“I have everything I want; I grow it or I make it. My horses and cattle roam the hills; if I want meat, beef or goat or pig, I go or I send a man to kill an animal and bring it to me. Fish are in the river and the bay; there is honey in the hives; fruit and vegetables in the garden, wood for my furniture, bark for the tanning of hides. I cure the leather for saddles or chair-seats with the bark of the rose-wood. Do you know why it is called rose-wood? I will show you. Its bark has the odor of roses when freshly cut. Yes, I have all that I want. What do I need from the great cities?”
He tamped down the tobacco in his pipe and puffed it meditatively.
“A man lives only a little while, hein? He should ask himself what he wants from life. He should look at the world as it is. These traders want money, buying and selling and cheating to get it. What is money compared to life? Their life goes in buying and selling and cheating. Life is made to be lived pleasantly. Me, I do what I want to do with mine, and I do it in a pleasant place.”
His pipe went out while he gazed at the garden murmurous in the twilight. He knocked out the dottle, refilled the bowl and lighted the tobacco.
“You should have seen this island when I came. These natives die too fast. Ah, if I could only get labor, I could make this valley produce enough for ten thousand people. I could load the ships with copra and cotton and coffee.”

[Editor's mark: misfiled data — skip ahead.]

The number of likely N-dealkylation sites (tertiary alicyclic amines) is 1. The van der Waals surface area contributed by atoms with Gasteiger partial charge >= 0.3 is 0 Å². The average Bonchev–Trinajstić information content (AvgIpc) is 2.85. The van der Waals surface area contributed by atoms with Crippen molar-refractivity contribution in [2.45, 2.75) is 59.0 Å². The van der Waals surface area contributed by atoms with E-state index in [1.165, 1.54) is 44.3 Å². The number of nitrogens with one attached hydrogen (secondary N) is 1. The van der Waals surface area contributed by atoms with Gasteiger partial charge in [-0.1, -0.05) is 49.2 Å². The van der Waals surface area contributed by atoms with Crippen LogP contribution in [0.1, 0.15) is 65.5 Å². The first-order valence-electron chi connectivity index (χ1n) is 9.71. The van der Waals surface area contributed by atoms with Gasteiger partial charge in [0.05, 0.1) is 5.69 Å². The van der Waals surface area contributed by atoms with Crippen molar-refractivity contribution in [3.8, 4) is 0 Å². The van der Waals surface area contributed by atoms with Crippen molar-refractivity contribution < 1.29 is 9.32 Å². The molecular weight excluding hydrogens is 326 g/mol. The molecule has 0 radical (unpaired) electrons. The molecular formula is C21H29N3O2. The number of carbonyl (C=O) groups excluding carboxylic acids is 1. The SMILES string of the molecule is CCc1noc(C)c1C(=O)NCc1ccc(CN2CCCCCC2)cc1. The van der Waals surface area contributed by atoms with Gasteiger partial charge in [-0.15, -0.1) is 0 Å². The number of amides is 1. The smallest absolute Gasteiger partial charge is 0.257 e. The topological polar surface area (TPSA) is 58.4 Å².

He was twenty-two years and many thousands of miles from the great cities of Europe, but he voiced the wail of the successful man the world over. If he could get labor, he could turn it into building his dreams to reality, into filling his ships with his goods for his profit. But he had not the labor, for the fruits of a commercial civilization had killed the islanders who had had their own dreams, their own ships, and their own pleasures and profits in life.
Labor in the South Seas; some random thoughts on the “survival of the fittest.”
“I pictured myself cultivating many hundreds of acres when I first came here,” said Grelet. “I laid out several plantations, and once shipped much coffee, as good, too, as any in the world. I gather enough now for my own use, and sell none. I grew cotton and cocoanuts on a large scale. I raise only a little now.
“There were hundreds of able-bodied men here then. I used to buy opium from the Chinese labor-contractors and from smugglers, and give it to my working people. A pill once a day would make the Marquesans hustle. But the government stopped it. They say that the book written by the Englishman, Stevenson, did it. We must find labor elsewhere soon, Chinese, perhaps. Those two Paumotans brought by Begole are a godsend to me. I wish some one would bring me a hundred.”